Such weapons may have been forged by the smith-god, Gofannon, who is connected with nearby Govan. Smithing, and particularly the skill needed to make a flaming sword, would have been viewed as magical processes. No doubt there once existed a story about how Dyrnwyn originated and came into the hands of Rhydderch the Generous.

*She is also known as Ganied and Langoureth.

~

SOURCES

Mac Congail, ‘Little Metal Men – Celtic Anthropomorphic Swords’, Balkancelts,
Nennius, History of the Britons, (Book Jungle, 2008)
Peter Bartrum, A Welsh Classical Dictionary: People in History and Legend up to about A.D. 1000, (National Library of Wales, 1993)
Rachel Bromwich (ed), The Triads of the Island of Britain, (University of Wales Press, 2014)
Sioned Davies (transl.), The Mabinogion, (Oxford University Press, 2007)

The Thirteen Treasures of the North

The Thirteen Treasures of the Island of Britain appear in a number of medieval Welsh manuscripts. The earliest is the autograph of Gwilym Tew in Peniarth Manuscript 51 and is dated to 1460. It introduces the list as ‘The Names of the Thirteen Treasures which were in the North’.

This shows the Thirteen Treasures were intimately associated with the Old North: the Brythonic-speaking kingdoms of northern England and southern Scotland that arose in post-Roman Britain and fell to Anglo-Saxon and Scottish rule between the 6th and 11th centuries. Most of the owners of the treasures are included in the genealogies of the Men of the North.

In later lists, notes were added describing the magical properties of the treasures. The following is a variant in the hand of Rowland Lewis o Fallwyd from Cardiff MSS 17 (16th C) cited by Rachel Bromwich in The Triads of the Island of Britain.

~

THE THIRTEEN TREASURES OF THE ISLAND OF BRITAIN

(The Names of the Thirteen Treasures of the Island of Britain, which were in the North):

1. Dyrnwyn (‘White-Hilt’), the sword of Rhydderch the Generous: if a well-born man drew it himself, it burst into flame from its hilt to its tip. And everyone who used to ask for it would receive it; but because of this peculiarity everyone used to reject it. And therefore he was called Rhydderch the Generous.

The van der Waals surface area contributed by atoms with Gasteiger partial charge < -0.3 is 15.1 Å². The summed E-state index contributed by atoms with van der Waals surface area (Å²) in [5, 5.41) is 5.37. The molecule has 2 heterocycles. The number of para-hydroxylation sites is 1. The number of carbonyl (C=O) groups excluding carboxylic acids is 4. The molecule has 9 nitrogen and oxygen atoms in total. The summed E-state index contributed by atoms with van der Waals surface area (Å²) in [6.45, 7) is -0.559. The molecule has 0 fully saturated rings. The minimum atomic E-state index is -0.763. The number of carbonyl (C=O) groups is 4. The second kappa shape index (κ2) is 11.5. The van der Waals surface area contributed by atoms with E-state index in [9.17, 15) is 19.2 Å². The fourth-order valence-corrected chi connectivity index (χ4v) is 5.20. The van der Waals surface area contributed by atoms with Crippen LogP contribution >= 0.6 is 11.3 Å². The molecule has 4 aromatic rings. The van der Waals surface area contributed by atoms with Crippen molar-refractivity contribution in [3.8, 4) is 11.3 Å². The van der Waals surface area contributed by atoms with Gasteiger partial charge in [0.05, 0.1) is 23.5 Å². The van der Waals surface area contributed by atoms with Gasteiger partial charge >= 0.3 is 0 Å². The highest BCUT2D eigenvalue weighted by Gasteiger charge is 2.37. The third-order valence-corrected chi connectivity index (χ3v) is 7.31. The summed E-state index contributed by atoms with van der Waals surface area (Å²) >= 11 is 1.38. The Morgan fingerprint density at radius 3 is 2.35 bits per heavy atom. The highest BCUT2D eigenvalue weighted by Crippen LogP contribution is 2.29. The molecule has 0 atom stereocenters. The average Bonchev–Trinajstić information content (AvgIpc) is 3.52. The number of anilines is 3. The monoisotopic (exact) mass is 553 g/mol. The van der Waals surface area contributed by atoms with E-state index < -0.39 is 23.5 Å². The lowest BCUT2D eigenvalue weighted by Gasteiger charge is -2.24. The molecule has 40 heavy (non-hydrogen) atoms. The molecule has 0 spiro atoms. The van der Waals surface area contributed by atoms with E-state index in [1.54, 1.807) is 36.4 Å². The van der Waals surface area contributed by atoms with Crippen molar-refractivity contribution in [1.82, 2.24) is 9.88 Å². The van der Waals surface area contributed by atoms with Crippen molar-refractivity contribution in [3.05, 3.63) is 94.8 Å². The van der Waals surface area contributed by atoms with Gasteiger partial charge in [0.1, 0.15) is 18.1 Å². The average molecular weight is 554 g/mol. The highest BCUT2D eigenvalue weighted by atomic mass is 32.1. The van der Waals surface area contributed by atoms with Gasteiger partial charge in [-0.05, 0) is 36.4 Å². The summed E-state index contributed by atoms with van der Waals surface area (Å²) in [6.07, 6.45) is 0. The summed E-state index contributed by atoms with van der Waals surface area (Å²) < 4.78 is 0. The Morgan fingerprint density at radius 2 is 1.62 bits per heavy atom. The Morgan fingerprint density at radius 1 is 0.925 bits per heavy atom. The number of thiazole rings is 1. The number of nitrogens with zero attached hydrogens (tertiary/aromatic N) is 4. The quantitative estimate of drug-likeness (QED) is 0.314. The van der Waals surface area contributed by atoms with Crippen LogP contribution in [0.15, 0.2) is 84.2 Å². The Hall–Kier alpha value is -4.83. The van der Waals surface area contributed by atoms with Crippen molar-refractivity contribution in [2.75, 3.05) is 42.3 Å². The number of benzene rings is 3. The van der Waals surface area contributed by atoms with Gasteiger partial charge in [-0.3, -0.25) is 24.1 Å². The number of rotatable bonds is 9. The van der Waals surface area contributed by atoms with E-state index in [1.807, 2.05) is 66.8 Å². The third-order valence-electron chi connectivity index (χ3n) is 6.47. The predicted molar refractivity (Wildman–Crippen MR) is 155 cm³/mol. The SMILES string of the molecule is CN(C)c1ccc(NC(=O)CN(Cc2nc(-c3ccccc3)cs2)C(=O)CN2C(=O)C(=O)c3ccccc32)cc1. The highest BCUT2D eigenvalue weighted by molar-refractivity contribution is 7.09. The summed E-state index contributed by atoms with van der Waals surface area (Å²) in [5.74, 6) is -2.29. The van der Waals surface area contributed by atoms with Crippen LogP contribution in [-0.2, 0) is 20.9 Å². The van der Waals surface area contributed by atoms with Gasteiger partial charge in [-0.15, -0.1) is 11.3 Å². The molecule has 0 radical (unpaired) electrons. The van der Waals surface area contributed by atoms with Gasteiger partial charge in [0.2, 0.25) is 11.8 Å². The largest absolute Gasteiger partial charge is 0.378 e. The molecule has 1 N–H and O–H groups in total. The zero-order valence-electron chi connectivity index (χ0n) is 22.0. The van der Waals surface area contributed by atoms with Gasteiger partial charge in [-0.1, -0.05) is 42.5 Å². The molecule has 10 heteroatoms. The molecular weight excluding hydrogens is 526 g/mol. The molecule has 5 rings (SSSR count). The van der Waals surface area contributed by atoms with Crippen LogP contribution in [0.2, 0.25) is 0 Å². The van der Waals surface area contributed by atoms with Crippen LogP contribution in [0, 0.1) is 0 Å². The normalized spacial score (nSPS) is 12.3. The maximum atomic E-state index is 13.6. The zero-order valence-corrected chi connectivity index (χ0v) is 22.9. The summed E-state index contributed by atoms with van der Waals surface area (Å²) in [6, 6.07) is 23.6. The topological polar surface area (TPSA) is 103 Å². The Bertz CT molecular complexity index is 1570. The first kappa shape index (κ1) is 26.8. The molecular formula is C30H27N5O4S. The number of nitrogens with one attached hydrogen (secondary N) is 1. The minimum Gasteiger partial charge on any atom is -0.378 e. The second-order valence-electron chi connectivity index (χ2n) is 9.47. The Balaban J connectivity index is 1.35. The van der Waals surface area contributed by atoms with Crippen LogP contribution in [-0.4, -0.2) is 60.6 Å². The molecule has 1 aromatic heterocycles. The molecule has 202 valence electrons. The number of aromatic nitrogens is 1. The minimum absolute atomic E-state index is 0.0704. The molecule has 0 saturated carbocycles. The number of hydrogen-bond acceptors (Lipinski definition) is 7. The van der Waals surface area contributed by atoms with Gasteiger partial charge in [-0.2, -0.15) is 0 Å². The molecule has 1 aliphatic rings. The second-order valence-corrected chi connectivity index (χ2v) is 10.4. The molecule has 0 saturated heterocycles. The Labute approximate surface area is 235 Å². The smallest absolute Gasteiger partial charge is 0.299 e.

2. The Hamper of Gwyddno Long-Shank: Food for one man would be put in it, and when it was opened, food for a hundred men would be found in it.

3. The Horn of Brân the Niggard from the North: whatever drink might be wished for was found in it.

4. The Chariot of Morgan the Wealthy: if a man went in it, he might wish to be wherever he would, and he would be there quickly.

5. The Halter of Clydno Eiddyn, which was fixed to a staple at the foot of his bed: whatever horse he might wish for, he would find in the halter.

6. The Knife of Llawfrodedd the Horseman, which would serve for twenty-four men to eat at table.

7. The Cauldron of Dyrnwch the Giant: if meat for a coward were put in it to boil, it would never boil; but if meat for a brave man were put in, it would boil quickly (and thus the brave could be distinguished from the cowardly).

8. The Whetstone of Tudwal Tudglyd: if a brave man sharpened his sword on it, if he (then) drew blood from a man, he would die. If a cowardly man (sharpened his sword on it), he (his opponent) would be no worse.

9. The Coat of Padarn Red-Coat: if a well-born man put it on, it would be the right size for him; if a churl, it would not go upon him.

10, 11. The Vat and Dish of Rhygenydd the Cleric: whatever food might be wished for in them, it would be found.

12. The Chessboard of Gwenddolau son of Ceidio: if the pieces were set, they would play by themselves. The board was of gold, and the men of silver.

13. The Mantle of Arthur in Cornwall: whoever was under it could not be seen, and he could see everyone.

~

The whereabouts of some of the treasures can be identified through the locations of their owners. The map of the Old North below is taken from Wikipedia and originates from John T. Koch’s Celtic Culture. I have added the numbers of the treasures.

Thirteen Treasures of the North Map

~

It has been suggested that, like the Four Treasures of the Tuatha Dé Danann from Irish tradition: the Stone of Fál, Spear of Lug, Sword of Nuada, and Cauldron of the Dagda, the Thirteen Treasures of the North are ‘hallows’: holy artefacts associated with the gods and the Otherworld.

The magical properties of the Thirteen Treasures, which grant wishes, provide copious amounts of food or drink, and have a testing function, may be suggestive of origins in Annwn, ‘the Deep’, the Brythonic Otherworld, which was later known as Faery.

If this is the case, it may be conjectured that stories once existed about how the owners won the treasures. This is supported by the inclusion of the story of the theft of cauldron of Dyrnwch in Culhwch and Olwen, which also mentions the Hamper of Gwyddno and a magical horn.

In the existing lists their magic is less associated with Annwn than with the ruling elites of post-Roman Britain whose hunger for power and internecine rivalry led to the fall of the Old North to the Anglo-Saxons. This world was dominated by male warlords and, for me, as a female awenydd living in the 21st century, is one I find difficult to connect with.

For me the question has arisen of whether the Thirteen Treasures are holy artefacts associated with the gods and the Otherworld relevant to today or the rich boy’s toys of a forgotten age. Through research, meditating, journeying, and writing, I have attempted to provide an answer.

Over the next twelve days, as an alternative to the twelve days of Christmas (this works because 10 and 11 are included together), I will be posting original poems based on my experiences with the treasures along with notes documenting my research.